December in History with the Library of Congress

This post was written by Uhuru Flemming of the Library of Congress.

Many teachers like to include mini-lessons or bell-ringers about “this day in history.” The Library of Congress offers two resources that recount what happened on a particular day using the Library’s collections of digitized primary sources: Jump Back in Time (introductory) and Today in History (advanced). Choose the one that best matches your students’ reading levels to build both content knowledge and research skills with primary sources in context.

December highlights include the attack on Pearl Harbor (introductory; advanced) and the arrest of Rosa Parks for civil disobedience (introductory; advanced), as well as milestones related to:


Washington Monument

Washington Monument

The Built Environment

U.S Presidents

  • December 28, 1856:  Thomas Woodrow Wilson, 28th President of the United States, was born (introductory; advanced),
  • December 29, 1808 :  Andrew Johnson, 17th President of the United States, was born (introductory; advanced);


Walter Johnson

Walter Johnson

Military History

  • December 23, 1783:  Commander in Chief George Washington resigned (introductory; advanced),
  • December 26, 1831:  George Dewey, naval commander of the Spanish-American war,  was born (introductory; advanced).

To engage your students immediately, distribute or display one primary source from an entry and invite them to jot down a single detail they notice and then share. To draw your students deeper into analyzing the primary sources, ask them to record observations, reflections and questions on the Library’s primary source analysis tool. Anne Savage offers tips in the Blog Round-Up: Using the Primary Source Analysis Tool.

Students can also:

  • Compare a secondary source account, such as a textbook explanation, to a primary source account. What can be learned from each? What cannot be learned from each? What questions do students have?
  • Consider how a series of primary sources support or challenge information and understanding on a particular topic. Ask students to refine or revise conclusions based on their study of each subsequent primary source.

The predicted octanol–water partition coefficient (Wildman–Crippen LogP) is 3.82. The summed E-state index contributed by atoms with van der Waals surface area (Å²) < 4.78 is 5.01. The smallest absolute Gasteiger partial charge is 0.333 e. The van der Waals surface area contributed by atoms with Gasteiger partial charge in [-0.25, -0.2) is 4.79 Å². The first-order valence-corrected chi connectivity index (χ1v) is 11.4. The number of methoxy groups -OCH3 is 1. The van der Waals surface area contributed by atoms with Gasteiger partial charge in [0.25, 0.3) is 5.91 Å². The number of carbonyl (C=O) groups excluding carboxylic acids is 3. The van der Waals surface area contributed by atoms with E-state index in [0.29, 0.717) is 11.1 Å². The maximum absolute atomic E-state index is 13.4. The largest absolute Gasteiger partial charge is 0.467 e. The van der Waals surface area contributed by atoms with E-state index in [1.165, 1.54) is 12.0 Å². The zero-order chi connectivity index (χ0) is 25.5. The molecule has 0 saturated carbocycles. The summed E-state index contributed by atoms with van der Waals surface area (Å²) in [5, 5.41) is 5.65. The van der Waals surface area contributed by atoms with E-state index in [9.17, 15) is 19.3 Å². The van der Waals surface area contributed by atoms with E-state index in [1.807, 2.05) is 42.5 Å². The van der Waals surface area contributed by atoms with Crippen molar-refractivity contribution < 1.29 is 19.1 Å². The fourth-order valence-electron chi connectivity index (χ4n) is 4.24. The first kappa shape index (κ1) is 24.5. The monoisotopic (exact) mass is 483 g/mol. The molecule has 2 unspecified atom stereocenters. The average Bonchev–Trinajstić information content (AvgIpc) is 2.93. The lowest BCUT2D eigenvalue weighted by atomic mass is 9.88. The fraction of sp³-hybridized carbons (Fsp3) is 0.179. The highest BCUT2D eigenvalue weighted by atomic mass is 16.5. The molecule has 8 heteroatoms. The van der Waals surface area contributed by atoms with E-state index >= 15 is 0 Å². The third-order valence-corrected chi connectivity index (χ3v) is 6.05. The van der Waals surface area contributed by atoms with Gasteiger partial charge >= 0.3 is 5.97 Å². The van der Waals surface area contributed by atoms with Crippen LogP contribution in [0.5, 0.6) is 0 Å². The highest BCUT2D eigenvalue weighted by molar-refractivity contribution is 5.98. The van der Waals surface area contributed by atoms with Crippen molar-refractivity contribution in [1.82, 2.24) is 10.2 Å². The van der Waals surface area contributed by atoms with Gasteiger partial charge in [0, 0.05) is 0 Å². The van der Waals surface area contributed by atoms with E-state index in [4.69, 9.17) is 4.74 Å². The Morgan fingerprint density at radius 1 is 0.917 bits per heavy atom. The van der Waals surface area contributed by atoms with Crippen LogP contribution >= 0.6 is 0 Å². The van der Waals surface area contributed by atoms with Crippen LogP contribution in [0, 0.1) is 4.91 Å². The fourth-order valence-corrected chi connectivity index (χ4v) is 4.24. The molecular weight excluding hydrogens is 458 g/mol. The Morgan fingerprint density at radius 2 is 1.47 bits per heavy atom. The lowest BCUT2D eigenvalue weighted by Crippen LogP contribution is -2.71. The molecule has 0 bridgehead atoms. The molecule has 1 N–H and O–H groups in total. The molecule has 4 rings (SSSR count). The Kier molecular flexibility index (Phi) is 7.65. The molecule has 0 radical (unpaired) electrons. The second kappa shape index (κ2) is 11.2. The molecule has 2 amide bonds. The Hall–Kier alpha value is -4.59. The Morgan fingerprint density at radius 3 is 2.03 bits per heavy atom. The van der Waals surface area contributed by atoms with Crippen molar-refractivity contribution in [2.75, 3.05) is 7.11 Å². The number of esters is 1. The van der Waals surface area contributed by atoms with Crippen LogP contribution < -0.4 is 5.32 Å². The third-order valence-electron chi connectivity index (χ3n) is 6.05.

• Use the list of additional resources at the end of each Today in History entry to search for additional primary sources.

Some of our favorite ideas for using these resources came in the comments reacting to Primary Sources Every Day from the Library of Congress. Let us know how you use them!

Mark Twain’s Huckleberry Finn: Controversy at the Heart of a Classic

The book has also appeared on the AP Literature and Composition test fifteen times between 1980 and 2013. Despite the controversies, the novel has remained a staple in high school literature study because teachers seek to engage students with texts that provoke discussion and questions. Primary sources from the Library of Congress can help deepen students’ thinking around the issues central to The Adventures of Huckleberry Finn and other literary works.

12 Years a Slave: Primary Sources on the Kidnapping of Free African Americans

Currently 12 Years a Slave, the film version of the true story of Solomon Northup, is showing in theaters. His account is a powerful one: A free African American, Northup was kidnapped in 1841 and taken from New York to Washington, D.C., then to New Orleans, where he was sold into twelve years of slavery. A study of primary sources from the Library of Congress indicates that Northrup’s experience was far from unique. Coming to NCSS with Information That Will Amaze Your Students

The Library’s original Web site for public access to legislative data,, was launched in 1995, making it almost 19 years old! Your students may find it hard to believe that the Internet even existed that long ago. To update, and soon replace, this aging system, the Library of Congress launched in the fall of 2012.

Dedicated to the Great Task: Remembering and Studying Abraham Lincoln’s Gettysburg Address

On November 19, 1863, renowned orator Edward Everett spoke at the dedication of a memorial cemetery. The world has little noted nor long remembered what he said in those two hours.

Everett’s oration was upstaged by the next speaker’s concise 272 words, now familiar as Abraham Lincoln’s Gettysburg Address. The following day, Everett himself sent Lincoln a note, complimenting him, “I should be glad, if I could flatter myself that I came as near to the central idea of the occasion, in two hours, as you did in two minutes.”

Broadening Student Understanding of Wartime Experience through Original Works of Art and Personal Accounts

In the October 2013 issue of Social Education, the journal of the National Council for the Social Studies, our “Sources and Strategies” article anticipated Veterans’ Day and suggested strategies for broadening student understanding of wartime experience through original works of art and personal accounts.